Why Am I Still Here?
Located on the southeast corner of the U.S. 60 and Country Club Road is a billboard promoting Grand Canyon University (GCU). The message is, “Find Your Purpose.” The obvious implication is enrolling at GCU will help you in that important search. Although I am not the intended target of the commercial, the assertion makes me think.
It seems the “college years” are the natural time for that exploration for meaning. It’s the season when you are preparing to enter the “real world.” You are facing a series of monumental decisions. These life choices are not random isolated selections. Rather, they are interrelated choices. You will experience their consequences, good or bad, for the remainder of life. So, it only makes sense that knowing who you are is the first step on that journey.
Big Idea … Here’s a trap to avoid: thinking that pursuit of purpose ever ends. Travis is my physical therapist. His specialty is in-house (homebound) patients. During one of our sessions he declared, “The question I am most frequently asked by my clients is ‘Why am I here?’” Remember who he is talking with – mostly very old, very sick people who understand their life expectancy is more likely to be measured in months, maybe years, but certainly not decades. This nagging question, “Why am I here?” never goes away. It is relentless and demands an answer. Do you have an answer for that inquiry?
As we wrestle with the question, specifics of our answers will vary from person to person, but the general answer doesn’t vary. In his most recent book titled, “Parting Words to the Church on Race,” John Perkins reflects on his conversion and subsequent life change. As is the case with each of us “Christ Followers” he was, if you will, “repurposed.” He writes, “When I heard that verse [Galatians 2:20], I said to myself that if there’s a God in heaven who loved me enough to send His only Son into the world to die for me, I want to knowthat God. I want to knowHim. And I came to knowHim. I believe the purpose of man is to know that God, the God of the universe who made everything and holds everything together. That bigGod. That all-encompassingGod. The God who makes Himself known to humanity. I came to know that God. And I believe the purpose of us knowing that God is to love Him back and make Him known to others.”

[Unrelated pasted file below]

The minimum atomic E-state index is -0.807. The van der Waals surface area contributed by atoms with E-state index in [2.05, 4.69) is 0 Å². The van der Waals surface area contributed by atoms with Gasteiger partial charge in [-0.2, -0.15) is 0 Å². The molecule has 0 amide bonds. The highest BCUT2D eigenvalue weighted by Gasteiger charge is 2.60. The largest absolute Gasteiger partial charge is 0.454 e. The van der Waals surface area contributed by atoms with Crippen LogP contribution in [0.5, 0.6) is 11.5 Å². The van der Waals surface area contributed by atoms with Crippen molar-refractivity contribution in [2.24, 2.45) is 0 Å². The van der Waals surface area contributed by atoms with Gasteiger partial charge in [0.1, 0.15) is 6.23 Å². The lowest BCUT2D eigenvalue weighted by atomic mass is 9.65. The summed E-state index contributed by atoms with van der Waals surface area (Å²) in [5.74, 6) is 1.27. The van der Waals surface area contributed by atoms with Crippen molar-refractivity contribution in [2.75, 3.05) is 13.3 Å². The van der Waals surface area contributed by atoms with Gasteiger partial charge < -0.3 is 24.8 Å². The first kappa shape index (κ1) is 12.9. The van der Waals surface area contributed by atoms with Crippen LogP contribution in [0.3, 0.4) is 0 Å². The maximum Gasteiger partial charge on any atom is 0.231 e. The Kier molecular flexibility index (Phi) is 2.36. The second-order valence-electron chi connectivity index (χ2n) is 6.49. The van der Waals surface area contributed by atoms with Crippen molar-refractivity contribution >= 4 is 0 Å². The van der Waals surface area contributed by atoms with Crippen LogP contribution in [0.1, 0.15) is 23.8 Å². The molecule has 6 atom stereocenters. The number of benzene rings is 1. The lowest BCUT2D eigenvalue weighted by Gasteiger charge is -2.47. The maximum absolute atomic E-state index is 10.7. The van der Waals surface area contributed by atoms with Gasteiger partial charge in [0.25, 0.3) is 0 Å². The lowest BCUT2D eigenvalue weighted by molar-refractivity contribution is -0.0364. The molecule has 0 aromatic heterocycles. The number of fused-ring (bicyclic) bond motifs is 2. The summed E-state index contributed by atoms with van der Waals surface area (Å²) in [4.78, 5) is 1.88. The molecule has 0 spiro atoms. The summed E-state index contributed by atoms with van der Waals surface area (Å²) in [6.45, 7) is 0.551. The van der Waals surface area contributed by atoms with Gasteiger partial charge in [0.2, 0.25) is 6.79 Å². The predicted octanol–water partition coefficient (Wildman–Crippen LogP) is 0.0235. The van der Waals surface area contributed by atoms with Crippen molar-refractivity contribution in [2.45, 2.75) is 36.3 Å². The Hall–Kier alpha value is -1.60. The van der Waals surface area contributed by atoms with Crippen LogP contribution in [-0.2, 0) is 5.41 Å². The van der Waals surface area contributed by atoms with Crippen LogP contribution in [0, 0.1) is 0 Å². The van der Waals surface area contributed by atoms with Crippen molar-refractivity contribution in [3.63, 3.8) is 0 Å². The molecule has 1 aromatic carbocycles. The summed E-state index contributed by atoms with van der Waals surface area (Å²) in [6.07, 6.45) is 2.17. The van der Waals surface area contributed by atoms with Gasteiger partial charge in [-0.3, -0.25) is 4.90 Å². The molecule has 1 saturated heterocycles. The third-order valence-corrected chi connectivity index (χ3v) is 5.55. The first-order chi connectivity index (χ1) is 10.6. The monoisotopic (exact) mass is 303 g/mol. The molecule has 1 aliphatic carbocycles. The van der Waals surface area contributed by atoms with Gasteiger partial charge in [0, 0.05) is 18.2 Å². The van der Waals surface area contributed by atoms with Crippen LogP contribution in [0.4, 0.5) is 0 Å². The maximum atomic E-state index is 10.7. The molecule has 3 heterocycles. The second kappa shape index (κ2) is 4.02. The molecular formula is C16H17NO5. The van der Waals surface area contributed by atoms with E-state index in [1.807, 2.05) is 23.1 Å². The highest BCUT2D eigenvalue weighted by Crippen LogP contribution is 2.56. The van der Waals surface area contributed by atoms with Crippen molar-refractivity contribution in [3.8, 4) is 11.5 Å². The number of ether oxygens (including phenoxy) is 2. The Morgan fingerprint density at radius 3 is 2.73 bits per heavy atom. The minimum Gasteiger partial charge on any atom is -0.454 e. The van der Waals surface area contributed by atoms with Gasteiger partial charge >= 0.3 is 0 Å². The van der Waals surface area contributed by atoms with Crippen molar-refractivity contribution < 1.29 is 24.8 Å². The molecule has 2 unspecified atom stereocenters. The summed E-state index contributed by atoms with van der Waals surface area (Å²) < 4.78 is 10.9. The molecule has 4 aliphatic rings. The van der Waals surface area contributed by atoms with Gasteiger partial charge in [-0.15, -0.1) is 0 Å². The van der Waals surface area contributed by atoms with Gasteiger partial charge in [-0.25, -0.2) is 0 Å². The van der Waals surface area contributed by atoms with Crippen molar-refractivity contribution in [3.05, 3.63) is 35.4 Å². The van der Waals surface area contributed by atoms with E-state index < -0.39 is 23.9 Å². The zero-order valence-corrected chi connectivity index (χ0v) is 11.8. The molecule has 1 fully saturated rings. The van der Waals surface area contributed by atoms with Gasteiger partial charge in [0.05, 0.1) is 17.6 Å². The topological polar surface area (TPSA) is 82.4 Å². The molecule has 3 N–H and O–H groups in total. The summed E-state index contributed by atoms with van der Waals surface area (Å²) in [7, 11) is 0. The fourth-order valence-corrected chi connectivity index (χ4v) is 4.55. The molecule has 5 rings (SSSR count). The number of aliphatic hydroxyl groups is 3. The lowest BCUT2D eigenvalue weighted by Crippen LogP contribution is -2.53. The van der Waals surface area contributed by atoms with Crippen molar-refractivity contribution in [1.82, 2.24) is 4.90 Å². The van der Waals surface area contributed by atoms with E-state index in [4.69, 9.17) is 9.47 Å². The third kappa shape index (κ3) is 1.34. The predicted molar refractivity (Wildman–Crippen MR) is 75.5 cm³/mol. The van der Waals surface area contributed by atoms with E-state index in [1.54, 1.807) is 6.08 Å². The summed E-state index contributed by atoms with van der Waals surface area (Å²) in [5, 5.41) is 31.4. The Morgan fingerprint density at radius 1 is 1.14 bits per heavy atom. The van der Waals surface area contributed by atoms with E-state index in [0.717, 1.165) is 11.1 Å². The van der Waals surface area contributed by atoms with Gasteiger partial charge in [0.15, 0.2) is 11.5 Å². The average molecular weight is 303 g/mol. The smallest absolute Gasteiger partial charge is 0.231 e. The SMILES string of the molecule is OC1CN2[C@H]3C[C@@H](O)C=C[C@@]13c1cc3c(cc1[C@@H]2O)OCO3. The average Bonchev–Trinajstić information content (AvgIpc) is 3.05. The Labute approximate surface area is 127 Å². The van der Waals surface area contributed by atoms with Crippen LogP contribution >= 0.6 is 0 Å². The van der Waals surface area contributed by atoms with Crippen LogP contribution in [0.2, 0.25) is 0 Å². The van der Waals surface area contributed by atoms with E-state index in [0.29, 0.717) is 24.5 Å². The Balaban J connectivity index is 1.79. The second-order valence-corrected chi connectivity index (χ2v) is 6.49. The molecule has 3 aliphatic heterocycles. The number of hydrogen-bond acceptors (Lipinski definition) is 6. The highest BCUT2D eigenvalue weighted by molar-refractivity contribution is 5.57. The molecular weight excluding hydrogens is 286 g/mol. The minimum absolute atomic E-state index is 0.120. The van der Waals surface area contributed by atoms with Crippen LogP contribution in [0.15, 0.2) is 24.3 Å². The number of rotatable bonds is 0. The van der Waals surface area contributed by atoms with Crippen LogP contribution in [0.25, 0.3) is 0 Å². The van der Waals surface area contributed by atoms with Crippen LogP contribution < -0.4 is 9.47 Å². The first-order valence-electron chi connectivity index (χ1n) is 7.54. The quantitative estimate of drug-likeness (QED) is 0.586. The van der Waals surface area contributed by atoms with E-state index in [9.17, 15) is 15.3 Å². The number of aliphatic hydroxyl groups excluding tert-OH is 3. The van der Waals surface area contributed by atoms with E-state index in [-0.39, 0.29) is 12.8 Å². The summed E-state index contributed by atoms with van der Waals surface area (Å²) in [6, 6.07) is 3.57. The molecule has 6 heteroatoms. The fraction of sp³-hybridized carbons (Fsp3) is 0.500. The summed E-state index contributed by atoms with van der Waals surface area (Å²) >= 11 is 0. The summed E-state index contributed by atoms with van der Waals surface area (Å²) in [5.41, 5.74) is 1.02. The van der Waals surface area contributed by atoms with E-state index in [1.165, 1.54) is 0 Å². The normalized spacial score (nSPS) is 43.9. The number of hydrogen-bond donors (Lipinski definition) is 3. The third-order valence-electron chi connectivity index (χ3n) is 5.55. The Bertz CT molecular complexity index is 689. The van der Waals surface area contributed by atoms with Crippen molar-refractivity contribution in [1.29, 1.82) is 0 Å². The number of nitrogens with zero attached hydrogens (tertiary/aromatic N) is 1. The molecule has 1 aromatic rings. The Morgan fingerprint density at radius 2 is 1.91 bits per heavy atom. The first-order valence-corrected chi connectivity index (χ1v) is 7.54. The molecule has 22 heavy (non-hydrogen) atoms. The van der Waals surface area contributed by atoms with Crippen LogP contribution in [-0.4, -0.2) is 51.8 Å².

Many churches have adopted an abbreviated version of Perkin’s testimony as their mission statement…To know God and make Him known. To know God. Is that possible? How can I do that? Well, back to the basics. You will grow in your knowledge and relationship with Him through Bible study, prayer, meditation, fellowship with other believers, and serving. FYI: There is no shortcutting this journey. And there is no “finish line.” For a vibrant relationship with God this is an essential lifelong effort. The Apostle Paul addresses this subject in a deeply personal way as he writes to the church at Philippi (Philippians 3), “But whatever things were gain to me, those things I have counted as loss for the sake of Christ. More than that, I count all things to be loss in view of the surpassing value of knowing Christ Jesus my Lord, for whom I have suffered the loss of all things, and count them but rubbish so that I may gain Christ, and may be found in Him, not having a righteousness of my own derived from the Law, but that which is through faith in Christ, the righteousness which comes from God on the basis of faith, that I may know Him and the power of His resurrection and the fellowship of His sufferings, being conformed to His death;in order that I may attain to the resurrection from the dead. Not that I have already obtained it or have already become perfect, but I press on so that I may lay hold of that for which also I was laid hold of by Christ Jesus. Brethren, I do not regard myself as having laid hold of it yet; but one thing I do: forgetting what lies behind and reaching forward to what lies ahead, I press on toward the goal for the prize of the upward call of God in Christ Jesus.”
Why are you here? To know God and make Him known. Now you figure out the details.
“Talk” again soon.